Irrational Number Line Games, LLC
It's the magic bus!
SThis is a simple, yet hopefully usefull look at some die cast toy busses for use as 28mm gaming scenery. A bus is a nice addition to a lot of venues, but do you really have to spend the price of a nice sit down dinner for one or is there a fast food price option? This would become very important if you wanted a fleet of ten or so for a scenario. So, for this idea of the week we went looking for a solution and are here to tell you what was good and not good about what we found. Spoiler up front, the bus we settled on (Sunshine LTD die cast) after some searching did work out well in practice and is forth the investment of $50 to put ten on a table.
Other than buying them, what is really necessary? Not much if you just want a regular school bus (like we will for the fleet), but since we got the trial ones to test whether they would actually work with 28mm figures before the big investment, we figured we could dress these up a little. The basics are the same as most vehicle toy conversion efforts: gum up with wheels with household repair adhesive so they don't roll. These busses are very nice as they actually have rubber wheels as opposed to plastic. Not only will the wheels not roll now, but they bus won't slide, either. All in all, a nice start.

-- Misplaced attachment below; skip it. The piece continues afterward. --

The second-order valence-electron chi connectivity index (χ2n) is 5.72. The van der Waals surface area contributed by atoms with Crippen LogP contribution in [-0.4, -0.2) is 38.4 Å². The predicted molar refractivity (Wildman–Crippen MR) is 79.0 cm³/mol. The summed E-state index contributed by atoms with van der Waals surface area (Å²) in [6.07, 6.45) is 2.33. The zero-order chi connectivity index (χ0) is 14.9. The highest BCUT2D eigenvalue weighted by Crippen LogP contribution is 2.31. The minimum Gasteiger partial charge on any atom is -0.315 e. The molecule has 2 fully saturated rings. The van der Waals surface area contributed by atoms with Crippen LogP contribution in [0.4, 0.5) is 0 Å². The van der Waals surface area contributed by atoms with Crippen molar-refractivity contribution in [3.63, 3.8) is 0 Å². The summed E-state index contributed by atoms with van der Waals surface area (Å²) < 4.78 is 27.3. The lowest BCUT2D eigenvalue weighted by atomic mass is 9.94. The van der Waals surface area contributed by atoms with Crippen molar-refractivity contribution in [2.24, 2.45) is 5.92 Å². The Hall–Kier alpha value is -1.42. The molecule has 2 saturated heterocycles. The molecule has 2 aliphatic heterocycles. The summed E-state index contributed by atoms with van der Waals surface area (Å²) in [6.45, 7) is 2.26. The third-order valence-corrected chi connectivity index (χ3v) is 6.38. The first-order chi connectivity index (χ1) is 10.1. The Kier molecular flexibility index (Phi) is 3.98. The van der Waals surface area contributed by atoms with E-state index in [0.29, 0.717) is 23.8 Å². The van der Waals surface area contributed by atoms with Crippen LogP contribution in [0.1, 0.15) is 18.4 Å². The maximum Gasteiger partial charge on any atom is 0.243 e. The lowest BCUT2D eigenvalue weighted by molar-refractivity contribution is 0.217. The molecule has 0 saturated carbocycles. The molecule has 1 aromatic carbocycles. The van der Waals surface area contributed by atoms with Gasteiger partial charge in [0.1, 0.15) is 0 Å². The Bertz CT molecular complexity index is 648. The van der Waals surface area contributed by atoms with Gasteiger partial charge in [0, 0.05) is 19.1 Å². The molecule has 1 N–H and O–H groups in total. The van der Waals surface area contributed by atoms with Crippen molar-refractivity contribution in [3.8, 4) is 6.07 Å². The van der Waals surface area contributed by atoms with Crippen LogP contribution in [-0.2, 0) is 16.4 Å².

Well, what can you do with a bus? The first option you can see there, is just to paint it white. There are lots of white bus options where you could use the piece now - church, prison, activity bus in Canada (Note: My wife took a school trip to Canada back in 19noneofyerbusiness where they found out that it was illegal to use a yellow bus for anything other than transporting kids to and from school up there. Don't know if that's still true.) - and it has a cool little trick. If you have a computer (I am assuming you have some access) and a printer, you can easily print black letters on white paper and redo the labels on this bus without painting and repainting. One day it's from the Innsmouth Elder Care Facility and the next it is from the Narnia Correctional Facility. Just print and glue!
The other bus is getting ready for a post apocalyptic make over. I broke the door and glued it back on, then added a few pieces of cardboard and some slices of a coffee stir stick. The top has a gasket from inside a soda bottlecap, which will make a nice metal hatch when painted. All these bits get some nails/rivets made from dots of liquid latex (that stuff in the craft store for decorating t-shirts). The pièce de résistance is a cow catcher that was left over from a Hot Wheels Custom Motors conversion kit (more on those in coming weeks). Once the bits are done being added, I painted them metallic by using silver craft paint and adding a dot of black into it. this gives you a nice subdued, realistic metallic look.
The finishing touches for the postapoc bus are quick and simple. I gave it two passes of black and brown spray paint from about 2-3' away, resulting in a dusting of color that makes a nice slimy grime, and finished it off with some matte sealant. The figures are just some modern civilians in 28mm. They remind me of the people I used to ride the school bus with, way back when...
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